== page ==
This House of Commons Library briefing paper examines suicide prevention policies and strategies throughout the UK. It outlines national and local approaches to prevention policy in England, as well as Scotland, Wales, and Northern Ireland.
The Free School Meals (Automatic Registration of Eligible Children) Bill 2015-16 was introduced by Rt Hon Frank Field MP on 15 December 2015 under the Ten Minute Rule.
The Bill is described as:
A Bill to provide local authorities with the duties and powers required to identify and automatically register all children eligible for free school meals; to provide for an opt-out where the family wishes; and for connected purposes.
This Bill is expected to have its second reading debate on Friday 4 March 2016.
The Bill has not yet been published. As a result the extent of the Bill is not yet available. However, education policy is devolved to the four countries of the UK and previous debate has focused on the position in England.
At the Bill’s First Reading on 15 December 2015, Mr Field said that:
The Bill…will compel local authorities to use their housing benefit data to counter hunger by identifying, first of all, the 160,000 children who are eligible for free school dinners but who, for some reason, do not claim.
[HC Deb 15 Dec 2015 c1406]
Mr Field also wrote an article in the Guardian on the issue:
- Guardian, My proposed bill could give 160,000 hungry children a hot dinner each day, 15 December 2015
Free school meals
In England, the following eligibility rules apply for free school meals (FSM), as set out on gov.uk:
Your child may be able to get free school meals if you get any of the following:
- Income Support
- income-based Jobseekers Allowance
- income-related Employment and Support Allowance
- support under Part VI of the Immigration and Asylum Act 1999
- the guaranteed element of State Pension Credit
- Child Tax Credit (provided you’re not also entitled to Working Tax Credit and have an annual gross income of no more than £16,190)
- Working Tax Credit run-on – paid for 4 weeks after you stop qualifying for Working Tax Credit
- Universal Credit
Children who get any of the above benefits in their own right (ie they get benefits payments directly, instead of through a parent or guardian) can also get free school meals.
Children under the compulsory school age who are in full time education may also be able to get free school meals.
All children in Reception, Year 1 and Year 2 also receive free school meals.
General information on school meals is available in the Library briefing School meals and nutritional standards, SN04195.
Estimates of how many children are eligible for free school meals are unregistered
There is no ongoing annual official estimate of pupils eligible, but not claiming free school meals. In 2013 The Department for Education published Pupils not claiming free school meals. In it they compared data on benefit receipt and FSM figures and estimated that nationally around 200,000 children aged 4-15 ‘appear to be entitled’ but were not claiming FSM. This implies that around 14% of pupils entitled to FSM were not claiming them. This rate was highest for those at either end of this age range with 21% of 4 year olds and 22% of 15 year olds. It was also higher in less deprived areas; 23% in the South East and Eastern regions and more than 30% in some local authorities. 16 local authorities had ‘apparent’ full registration of FSM pupils. Wirral’s under registration rate was put at 17% or 1,000 pupils although this is only an estimate and subject to a large degree of uncertainty (see Annex).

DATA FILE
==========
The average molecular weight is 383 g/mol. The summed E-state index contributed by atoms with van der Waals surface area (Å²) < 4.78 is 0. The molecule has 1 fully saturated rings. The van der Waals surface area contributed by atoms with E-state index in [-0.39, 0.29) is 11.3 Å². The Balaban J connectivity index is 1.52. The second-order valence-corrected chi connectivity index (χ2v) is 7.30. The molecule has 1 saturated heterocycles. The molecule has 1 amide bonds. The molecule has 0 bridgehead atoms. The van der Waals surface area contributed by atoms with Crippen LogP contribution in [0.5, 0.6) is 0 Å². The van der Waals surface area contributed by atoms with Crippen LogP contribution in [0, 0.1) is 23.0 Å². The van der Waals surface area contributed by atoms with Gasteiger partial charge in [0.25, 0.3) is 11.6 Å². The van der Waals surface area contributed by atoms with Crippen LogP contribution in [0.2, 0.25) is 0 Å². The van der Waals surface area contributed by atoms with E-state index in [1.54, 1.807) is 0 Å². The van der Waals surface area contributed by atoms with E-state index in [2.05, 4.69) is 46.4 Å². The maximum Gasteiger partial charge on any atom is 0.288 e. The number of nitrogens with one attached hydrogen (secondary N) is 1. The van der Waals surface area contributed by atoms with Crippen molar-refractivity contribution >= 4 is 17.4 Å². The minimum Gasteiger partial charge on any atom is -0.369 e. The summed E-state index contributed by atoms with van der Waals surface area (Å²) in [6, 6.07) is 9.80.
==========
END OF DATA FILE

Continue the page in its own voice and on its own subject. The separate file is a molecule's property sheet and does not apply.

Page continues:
Online eligibility checking system (ECS)
The online eligibility checking system (ECS) launched by the Coalition Government can be used to assess eligibility for free school meals. A response to a Parliamentary Question asked in December 2014 sets out that all local authorities in England have now signed up to this scheme:
Philip Davies: To ask the Secretary of State for Education, which local authorities have signed up to the online free school meal eligibility checking service.
David Laws: All 152 English local authorities are signed up to the Eligibility Checking System (ECS).
The ECS can be used to determine entitlement to both free school meals and free early education for two-year-olds, and the pattern of checks and frequency of use is different for each local authority.
A further response from October 2015 noted that:
Sam Gyimah: The department’s records indicate that all English local authorities have used the eligibility checking system for free school meals.
The Eligibility Checking Service can be accessed online:
It is necessary to log in to use the service, but eligibility can be checked for FSM using a pupil’s name and postcode.
Some guidance for local authorities on the ECS is also available.
This House of Commons Library briefing provides an introduction and reference guide to the key schools-related topics often raised with Members by constituents.
This House of Commons Library briefing sets out the system of support for children and young people in England aged 0-25 with special educational needs (SEN). The briefing provides an overview of the new system introduced in 2014, the transitional arrangements, and how the new system differs from that which preceded it. It also includes a brief history of the movement towards reform that preceded the 2014 changes, and information on the impact of the new system available to date.